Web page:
How Hard is it to Get a Programming Job?

You might be thinking it is too hard. Too many people are doing it, and I’m not good enough. But I promise you are most likely wrong. It is much easier to get a programming job than you might think.

Answer: Getting a programming job can be very easy if you know the proper steps to take and the right places to look for your first job. Many companies struggle to find enough people to fill the rosters and move the technology forward at a fast enough rate. Now is the time to get started!

You could be fresh out of code school or college. You could be the self-taught whiz kid that everyone calls. You could be like me, the self-taught guy who loves new challenges. But the questions are all the same, and I aim to answer these questions for you in this article.

Keep reading if you want to learn more about getting a job without experience, being a self-taught programmer, and a quick look at how to give yourself the best shot!

Get a Programming Job with No Experience

You might be worried about no experience on your resume; however, this is not as big a factor as you think. Even better than that, though, is how easy it is to overcome a problem if you are anxious about getting a job with little or no experience.

You should know that many companies are ready and willing to hire people without experience if they show drive and initiative. If you are scratching your head at that, ask yourself the following questions:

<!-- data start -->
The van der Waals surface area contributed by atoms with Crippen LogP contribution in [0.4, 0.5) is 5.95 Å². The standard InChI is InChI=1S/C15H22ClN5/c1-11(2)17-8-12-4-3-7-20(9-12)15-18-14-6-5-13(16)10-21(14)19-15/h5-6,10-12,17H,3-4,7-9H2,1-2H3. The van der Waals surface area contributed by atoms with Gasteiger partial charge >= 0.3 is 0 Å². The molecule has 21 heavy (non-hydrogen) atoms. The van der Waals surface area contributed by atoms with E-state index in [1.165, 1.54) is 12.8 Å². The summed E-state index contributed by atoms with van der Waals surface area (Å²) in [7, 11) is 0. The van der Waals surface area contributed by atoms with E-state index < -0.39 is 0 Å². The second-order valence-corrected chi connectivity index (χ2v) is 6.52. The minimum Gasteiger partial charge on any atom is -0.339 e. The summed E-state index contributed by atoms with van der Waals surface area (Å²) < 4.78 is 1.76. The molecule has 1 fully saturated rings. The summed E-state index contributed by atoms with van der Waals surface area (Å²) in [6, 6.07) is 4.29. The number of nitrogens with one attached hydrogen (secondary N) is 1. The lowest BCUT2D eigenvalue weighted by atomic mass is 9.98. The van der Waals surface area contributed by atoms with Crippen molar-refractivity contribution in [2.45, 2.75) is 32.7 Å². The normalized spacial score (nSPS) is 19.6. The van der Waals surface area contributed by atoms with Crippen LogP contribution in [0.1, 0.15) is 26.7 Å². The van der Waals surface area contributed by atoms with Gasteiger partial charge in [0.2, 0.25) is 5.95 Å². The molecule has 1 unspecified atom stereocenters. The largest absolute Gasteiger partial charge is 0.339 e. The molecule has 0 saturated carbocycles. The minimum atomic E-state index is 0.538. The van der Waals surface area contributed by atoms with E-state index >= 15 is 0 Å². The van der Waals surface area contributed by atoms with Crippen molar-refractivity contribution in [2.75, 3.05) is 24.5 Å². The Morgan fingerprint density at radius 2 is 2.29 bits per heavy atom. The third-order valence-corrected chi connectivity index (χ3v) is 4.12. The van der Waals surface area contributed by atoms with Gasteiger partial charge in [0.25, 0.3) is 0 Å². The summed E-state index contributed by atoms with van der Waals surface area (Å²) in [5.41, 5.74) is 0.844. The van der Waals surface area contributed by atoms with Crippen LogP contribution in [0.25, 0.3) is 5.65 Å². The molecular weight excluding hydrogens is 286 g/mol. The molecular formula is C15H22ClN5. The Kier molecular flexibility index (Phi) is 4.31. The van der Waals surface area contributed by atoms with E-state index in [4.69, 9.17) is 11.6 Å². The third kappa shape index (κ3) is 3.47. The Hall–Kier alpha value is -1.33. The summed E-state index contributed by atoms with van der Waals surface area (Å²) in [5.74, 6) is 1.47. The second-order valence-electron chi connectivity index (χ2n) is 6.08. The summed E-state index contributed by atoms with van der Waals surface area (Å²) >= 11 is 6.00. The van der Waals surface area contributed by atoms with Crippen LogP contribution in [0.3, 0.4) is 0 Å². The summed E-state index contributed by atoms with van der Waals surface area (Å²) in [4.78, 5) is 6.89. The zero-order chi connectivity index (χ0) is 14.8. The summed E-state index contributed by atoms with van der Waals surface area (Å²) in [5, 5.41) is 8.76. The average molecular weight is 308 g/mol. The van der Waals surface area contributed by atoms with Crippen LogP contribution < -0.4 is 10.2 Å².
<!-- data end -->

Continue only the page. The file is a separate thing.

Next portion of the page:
Did you make anything on your own?

A great way to get your foot in the door and show you have initiative is to start a project independently. Follow the standard tutorials if you don’t know what you are doing but want to stand out among the candidates. You will need to develop something unique and not follow the standard path of “resume projects.” Or, if you do go that path, you need to take it to the next level. Add something unique to your project or connect two different projects.

Are you willing to try new things and push through walls to figure things out?

One of the top things you want to work for will be thinking about when they evaluate you (sorry, that is a mouth full) is; How much time will I need to spend getting this person up to speed?

You can help alleviate their fears that they will be spending their precious time helping you by showing you have the drive needed to be a good coder. Remember how I just talked about taking the initiative and combining two projects? You can do this via blog or vlog, documenting your growth and development (no pun intended). Make a blog or YouTube channel show over a few posts or videos on how you overcame the challenges and figured out the project independently.